Previous PageTable Of ContentsNext Page

Recent Reports 
 Support HRW 
About HRW
Site Map
Human Rights Watch - Home Page


Bangladesh has witnessed a steady influx of Rohingya for most of the past decade. Members of this group are locally referred to as "new arrivals," even though some of them arrived as long as ten years ago. Over the past ten years some Rohingya have chosen not to stay in the camps, but rather to live and work in eastern Bangladesh. Since the commencement of the repatriation program in 1992, however, the Bangladeshi government has also denied newly arriving Rohingya access to the refugee camps. The term "new arrivals" in the Bangladesh case therefore refers to those Rohingya not registered in either of the two remaining refugee camps or in Dhaka. For the purpose of this report, we refer to this group as "undocumented Rohingya."

Estimates of the number of undocumented Rohingya varied broadly in 1999 but an article citing a Bangladeshi official put the population at some 150,000.56 With only minor differences in language and appearance, the average Bangladeshi cannot readily distinguish a Rohingya from a Bangladeshi.57 The fact that Bangladesh does not have a system of national identity cards has also made it difficult to identify Rohingya. Well-established networks allow the Rohingya to find jobs and be absorbed into local communities.58 From Teknaf in the far south to the port city of Chittagong, the Rohingya have occupied lower tier occupations in the Bangladeshi economy including those of rickshaw driver, fisherman, and domestic servant. Officials and NGO representatives alike suspect that many Rohingya have also made their way into Dhaka, where they would be even less detectable than in the southeastern districts.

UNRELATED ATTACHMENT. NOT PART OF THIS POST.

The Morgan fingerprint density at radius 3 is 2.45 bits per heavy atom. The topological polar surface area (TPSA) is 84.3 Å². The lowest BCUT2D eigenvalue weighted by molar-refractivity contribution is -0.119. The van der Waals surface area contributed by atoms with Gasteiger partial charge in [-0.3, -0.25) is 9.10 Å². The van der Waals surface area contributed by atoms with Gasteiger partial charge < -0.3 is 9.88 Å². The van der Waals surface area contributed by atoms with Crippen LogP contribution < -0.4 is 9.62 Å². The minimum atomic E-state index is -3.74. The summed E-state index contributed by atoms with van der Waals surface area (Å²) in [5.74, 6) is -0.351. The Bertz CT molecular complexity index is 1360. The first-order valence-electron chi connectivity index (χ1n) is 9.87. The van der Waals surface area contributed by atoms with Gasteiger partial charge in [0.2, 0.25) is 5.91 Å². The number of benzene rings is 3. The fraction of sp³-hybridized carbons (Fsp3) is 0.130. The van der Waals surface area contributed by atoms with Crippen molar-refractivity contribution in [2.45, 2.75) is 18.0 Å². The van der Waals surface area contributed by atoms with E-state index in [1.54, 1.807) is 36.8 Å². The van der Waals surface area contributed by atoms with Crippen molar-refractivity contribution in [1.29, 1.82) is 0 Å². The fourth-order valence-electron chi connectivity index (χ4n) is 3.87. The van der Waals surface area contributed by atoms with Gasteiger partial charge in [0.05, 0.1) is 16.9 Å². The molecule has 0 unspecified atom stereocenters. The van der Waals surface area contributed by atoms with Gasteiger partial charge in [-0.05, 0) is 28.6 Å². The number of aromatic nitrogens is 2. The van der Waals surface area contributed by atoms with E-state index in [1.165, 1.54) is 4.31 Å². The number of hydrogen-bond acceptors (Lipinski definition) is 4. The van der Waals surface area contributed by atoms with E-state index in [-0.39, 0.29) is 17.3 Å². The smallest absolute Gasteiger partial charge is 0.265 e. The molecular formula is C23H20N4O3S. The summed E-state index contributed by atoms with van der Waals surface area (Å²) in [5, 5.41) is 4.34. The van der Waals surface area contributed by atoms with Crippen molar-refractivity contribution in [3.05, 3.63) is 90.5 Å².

Thus far Bangladeshi villagers have tolerated the presence of the Rohingya. Indeed, Human Rights Watch was told that Rohingya women have assumed leadership roles in some local women's organizations. It is also an open secret that some Rohingya have been registered to vote in local elections by politicians. Some Bangladeshi officials and businessmen have also profited illegally by demanding bribes and hiring the Rohingya at lower wages.

There are signs, nevertheless, that anti-Rohingya sentiment may be building. Local authorities and residents of Cox's Bazar told Human Rights Watch that small-scale clashes have occasionally erupted over the effects of Rohingya labor on the market wage. Manual laborers in these areas already earn a mere one hundred to one hundred fifty taka per day (around three US dollars). Rohingya work for sixty to eighty taka, further suppressing the local wage. Some villagers permit Rohingya to build homes in their community only if the Rohingya agree to work away from the immediate area.59 In February 1999, Bangladeshi authorities expelled two hundred and fifty undocumented Rohingya families from St. Martin's Island after villagers there claimed that the families were taking their jobs.60 Other locals have claimed Rohingya engage in theft and abuse narcotics.61 The Bangladeshi government's annual disaster report includes negative commentary on the Rohingya, claiming that "armed Rohingya activists" control seven out of eight blocks in Nayapara camp and that the Rohingya are involved in "communicating with the Talebans, trafficking women and children, and other illegal and unsocial works."62